07 January 2010
With regard to appearance, the langoustine's similarity to a miniature lobster rapidly gives away its heritage. Slim and pink, with a body between three and ten inches, the langoustine's most notable feature is its claws. Often as long as its body, this long and skinny pair of nippers would be admirable claws on a full-sized lobster, and even on this smaller cousin one cannot help but feel they could provide a decent nip to the unwary.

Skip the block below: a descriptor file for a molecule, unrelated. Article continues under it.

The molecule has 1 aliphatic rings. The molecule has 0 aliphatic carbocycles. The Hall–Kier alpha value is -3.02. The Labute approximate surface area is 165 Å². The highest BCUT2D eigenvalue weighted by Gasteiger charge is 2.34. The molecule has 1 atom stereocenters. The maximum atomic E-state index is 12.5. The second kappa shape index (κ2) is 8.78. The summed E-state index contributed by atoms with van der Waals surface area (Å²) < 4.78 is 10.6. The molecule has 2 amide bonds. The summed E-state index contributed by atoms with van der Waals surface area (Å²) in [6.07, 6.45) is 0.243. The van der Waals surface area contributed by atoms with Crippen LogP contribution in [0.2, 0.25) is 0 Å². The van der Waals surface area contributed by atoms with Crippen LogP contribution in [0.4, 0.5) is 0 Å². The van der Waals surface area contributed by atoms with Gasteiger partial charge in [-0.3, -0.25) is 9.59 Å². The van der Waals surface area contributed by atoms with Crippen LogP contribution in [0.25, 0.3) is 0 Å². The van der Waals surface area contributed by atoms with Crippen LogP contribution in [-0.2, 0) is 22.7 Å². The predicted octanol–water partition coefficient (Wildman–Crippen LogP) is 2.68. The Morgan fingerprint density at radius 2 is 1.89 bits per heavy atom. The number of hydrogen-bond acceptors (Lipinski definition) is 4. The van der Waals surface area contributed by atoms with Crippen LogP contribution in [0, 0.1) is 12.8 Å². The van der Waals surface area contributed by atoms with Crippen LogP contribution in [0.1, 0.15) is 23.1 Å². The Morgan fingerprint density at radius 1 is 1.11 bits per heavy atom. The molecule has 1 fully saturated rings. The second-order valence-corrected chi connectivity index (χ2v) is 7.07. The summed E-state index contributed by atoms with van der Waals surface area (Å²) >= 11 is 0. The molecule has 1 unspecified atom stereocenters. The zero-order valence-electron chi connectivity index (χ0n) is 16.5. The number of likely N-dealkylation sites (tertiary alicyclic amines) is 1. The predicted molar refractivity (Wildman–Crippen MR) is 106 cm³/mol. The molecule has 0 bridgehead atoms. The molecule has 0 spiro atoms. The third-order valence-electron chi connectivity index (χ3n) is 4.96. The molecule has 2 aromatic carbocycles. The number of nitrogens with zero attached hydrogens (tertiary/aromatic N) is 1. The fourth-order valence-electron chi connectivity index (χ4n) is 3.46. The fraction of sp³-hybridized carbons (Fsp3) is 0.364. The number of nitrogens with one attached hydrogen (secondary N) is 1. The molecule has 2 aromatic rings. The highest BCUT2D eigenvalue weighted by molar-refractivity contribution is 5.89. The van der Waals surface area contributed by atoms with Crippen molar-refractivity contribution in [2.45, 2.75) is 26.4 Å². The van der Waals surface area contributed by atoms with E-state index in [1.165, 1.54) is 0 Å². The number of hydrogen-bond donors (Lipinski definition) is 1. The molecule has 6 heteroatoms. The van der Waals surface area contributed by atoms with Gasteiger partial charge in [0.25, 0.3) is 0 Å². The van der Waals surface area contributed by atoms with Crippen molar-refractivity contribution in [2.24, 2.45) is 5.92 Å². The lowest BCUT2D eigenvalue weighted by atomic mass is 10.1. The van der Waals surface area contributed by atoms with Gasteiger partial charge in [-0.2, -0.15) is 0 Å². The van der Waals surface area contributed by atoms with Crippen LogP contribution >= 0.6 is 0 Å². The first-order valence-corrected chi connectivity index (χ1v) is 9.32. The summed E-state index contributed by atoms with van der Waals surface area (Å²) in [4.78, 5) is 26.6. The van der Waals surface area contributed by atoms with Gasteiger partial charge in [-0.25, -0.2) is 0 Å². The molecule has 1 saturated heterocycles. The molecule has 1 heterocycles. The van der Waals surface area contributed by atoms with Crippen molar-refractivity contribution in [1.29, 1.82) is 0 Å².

Thankfully there's little chance of this, as the langoustine is generally sold uncooked and fresh, but rarely alive. Simple to prepare at home, a light coat of oil can be applied before roasting them in a hot oven for five minutes. More economically, they can be plunged into rapidly boiling water for between two and four minutes. The meat is removed from the tail in exactly the same way as a lobster. Alternately, enjoy the langoustine whilst eating out. The London restaurant serves them, quite simply, in butter with the merest hint of ginger, while Pierre Gagnaire chooses to encapsulate the langoustines in a clear aspic with almond caramel and corn kernels. Either way, the experience may be a little fiddly, but taste-wise it is sure to please...